Product Type: Yamaha motorcycles
Newest Review: ... due to the 'toe-tag' potential, but also, as I told many students, if you drop it it'll cost alot of money. Whereas drop a ... more
R6, good but NOT for novice's
Member Name: bikerchris
Date: 27/10/01, updated on 27/10/01 (13850 review reads)
Advantages: Performance, Handling, Etc.
Disadvantages: Comfort in normal riding conditions, a bit height'ist, Not a good learners bike
This first bit is not a person merely boasting, it just helps if you know a little background info'. Otherwise an accurate conclusion can not be found due to the lack of comparitive experience a person has:
I have ridden bikes for around 5 or 6 years now, and in that time I've ridden many bikes, from BMW LT/RT's to Fireblades. I've also been involved in motorcycle training and RoSPA advanced riding. However, inevitably in this time in doing perhaps 25k or more miles per year, I have collected a few broken ribs, ankles, etc. along the way.
The R6 is a pure sportsbike and, as proved, you can strip the mirrors/indicators and tape up the speedo and there you have one ready to race machine (Once ACU are contacted of course). With this in mind, it is not really the sensible thing to purchase this as a first bike. In part due to the 'toe-tag' potential, but also, as I told many students, if you drop it it'll cost alot of money. Whereas drop a Bandit6 and you might only suffer the expense of a lever, and have a scuffed exhaust. Some people buy this kind of bike because of the saddle height, others may buy it "because their mates one looks cool in blue" (I've heard that one a few times). These are all the wrong reasons for the purchase of this bike should only be for committed riders who will not spend neigh on six grand for a bike they only us £100 of.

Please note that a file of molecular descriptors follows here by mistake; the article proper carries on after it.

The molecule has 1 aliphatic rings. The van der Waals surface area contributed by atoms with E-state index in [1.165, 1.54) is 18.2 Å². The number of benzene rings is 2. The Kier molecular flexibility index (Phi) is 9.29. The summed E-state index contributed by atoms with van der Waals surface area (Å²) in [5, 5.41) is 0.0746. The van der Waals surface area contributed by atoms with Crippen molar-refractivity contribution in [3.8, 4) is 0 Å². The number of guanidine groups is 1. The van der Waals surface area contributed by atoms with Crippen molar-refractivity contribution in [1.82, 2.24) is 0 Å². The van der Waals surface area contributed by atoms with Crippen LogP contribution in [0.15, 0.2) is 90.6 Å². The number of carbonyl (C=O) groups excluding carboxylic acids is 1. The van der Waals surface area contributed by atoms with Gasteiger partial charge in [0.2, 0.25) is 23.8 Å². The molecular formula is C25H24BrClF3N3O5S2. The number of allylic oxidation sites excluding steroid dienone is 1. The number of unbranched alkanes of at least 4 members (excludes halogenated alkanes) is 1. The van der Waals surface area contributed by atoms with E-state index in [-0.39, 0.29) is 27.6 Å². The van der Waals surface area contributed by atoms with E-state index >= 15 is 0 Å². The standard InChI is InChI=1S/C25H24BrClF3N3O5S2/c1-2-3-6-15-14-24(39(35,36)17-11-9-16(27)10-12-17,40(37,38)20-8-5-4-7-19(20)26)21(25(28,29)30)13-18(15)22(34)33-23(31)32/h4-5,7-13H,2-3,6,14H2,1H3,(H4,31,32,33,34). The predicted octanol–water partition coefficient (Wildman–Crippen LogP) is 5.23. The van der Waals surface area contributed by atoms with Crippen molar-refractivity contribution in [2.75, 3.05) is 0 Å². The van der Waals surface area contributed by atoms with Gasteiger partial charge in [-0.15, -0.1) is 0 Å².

And if you can, test ride it for pete's sake!!!
SORRY, BACK TO THE BIKE...
I have a Blue 99 model which cost me under £3000 and there is little to fault this bike really, though most may complain about the lack of wind protection - myself included as my main bike is an Yam' FJ1200. For a 600, top speed is very easily achieved and on paper and in the real world is probably quickest of the mark than many of the other manufacturers offerings. Though the Kwacka's ZX6 does have a slightly better mid-range. But remembering t
his is a race thoroughbred, most of the powers up the top end, but slightly runs out of puff a 1000 or so rev's before the redline.
Handling is push-bike quick as the rake N trail would predict. Caution has to be taken for quick chicanes (err, sorry. I mean left & rights) as it can get a little out of shape, but provided you don't over-react and tense up, it calms down.
Clearance is excellent and lean angle hero's shouldn't have any concerns relating to this. Provided the tyres are scrubbed in and warmed up it feels like there's no limit to the tyres (though it does arrive, but sufficient warning)
Maintenance is reasonably easy and its one of the easiest modern bikes to work on in my opinion and in the opinion of full time spanner's.
Brakes are the tops. Standard 320 rotors with Yam's single cast calipers first used many years ago on the Thundercat when it first came out. Anyway, these things are quite capable of performing rolling stoppies at 60, not that I condone it but it shows the feedback, progression and power of these things. The rear ain't to bad either, for a rear.
For the following statement I'd like to say in advance I'm not trying to teach anyone to suck eggs, nor am I saying I know everything.
But buy this bike because you can ride it, not because your mate has one and you've always fancied (being seen on) a motorbike.